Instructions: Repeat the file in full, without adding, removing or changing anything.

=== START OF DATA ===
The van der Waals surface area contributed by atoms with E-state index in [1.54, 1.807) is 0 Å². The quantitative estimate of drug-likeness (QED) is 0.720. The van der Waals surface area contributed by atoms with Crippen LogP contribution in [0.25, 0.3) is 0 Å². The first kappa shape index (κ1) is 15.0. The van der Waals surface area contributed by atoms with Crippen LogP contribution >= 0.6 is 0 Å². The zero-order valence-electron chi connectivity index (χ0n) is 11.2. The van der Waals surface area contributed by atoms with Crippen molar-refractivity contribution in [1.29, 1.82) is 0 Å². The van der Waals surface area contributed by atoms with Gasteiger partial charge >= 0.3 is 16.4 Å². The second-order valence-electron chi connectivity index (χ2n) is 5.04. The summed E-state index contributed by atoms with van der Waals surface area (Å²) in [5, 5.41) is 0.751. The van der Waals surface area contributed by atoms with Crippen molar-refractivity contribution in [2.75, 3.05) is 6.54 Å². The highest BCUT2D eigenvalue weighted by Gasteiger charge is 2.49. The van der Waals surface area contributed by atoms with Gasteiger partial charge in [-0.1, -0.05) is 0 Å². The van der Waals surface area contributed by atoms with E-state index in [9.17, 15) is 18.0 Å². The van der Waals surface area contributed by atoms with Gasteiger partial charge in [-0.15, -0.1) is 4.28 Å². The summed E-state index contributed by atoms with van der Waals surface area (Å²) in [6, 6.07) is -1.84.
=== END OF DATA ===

The van der Waals surface area contributed by atoms with E-state index in [1.54, 1.807) is 0 Å². The quantitative estimate of drug-likeness (QED) is 0.720. The van der Waals surface area contributed by atoms with Crippen LogP contribution in [0.25, 0.3) is 0 Å². The first kappa shape index (κ1) is 15.0. The van der Waals surface area contributed by atoms with Crippen LogP contribution >= 0.6 is 0 Å². The zero-order valence-electron chi connectivity index (χ0n) is 11.2. The van der Waals surface area contributed by atoms with Crippen molar-refractivity contribution in [1.29, 1.82) is 0 Å². The van der Waals surface area contributed by atoms with Gasteiger partial charge >= 0.3 is 16.4 Å². The second-order valence-electron chi connectivity index (χ2n) is 5.04. The summed E-state index contributed by atoms with van der Waals surface area (Å²) in [5, 5.41) is 0.751. The van der Waals surface area contributed by atoms with Crippen molar-refractivity contribution in [2.75, 3.05) is 6.54 Å². The highest BCUT2D eigenvalue weighted by Gasteiger charge is 2.49. The van der Waals surface area contributed by atoms with Gasteiger partial charge in [-0.1, -0.05) is 0 Å². The van der Waals surface area contributed by atoms with E-state index in [9.17, 15) is 18.0 Å². The van der Waals surface area contributed by atoms with Gasteiger partial charge in [-0.15, -0.1) is 4.28 Å². The summed E-state index contributed by atoms with van der Waals surface area (Å²) in [6, 6.07) is -1.84.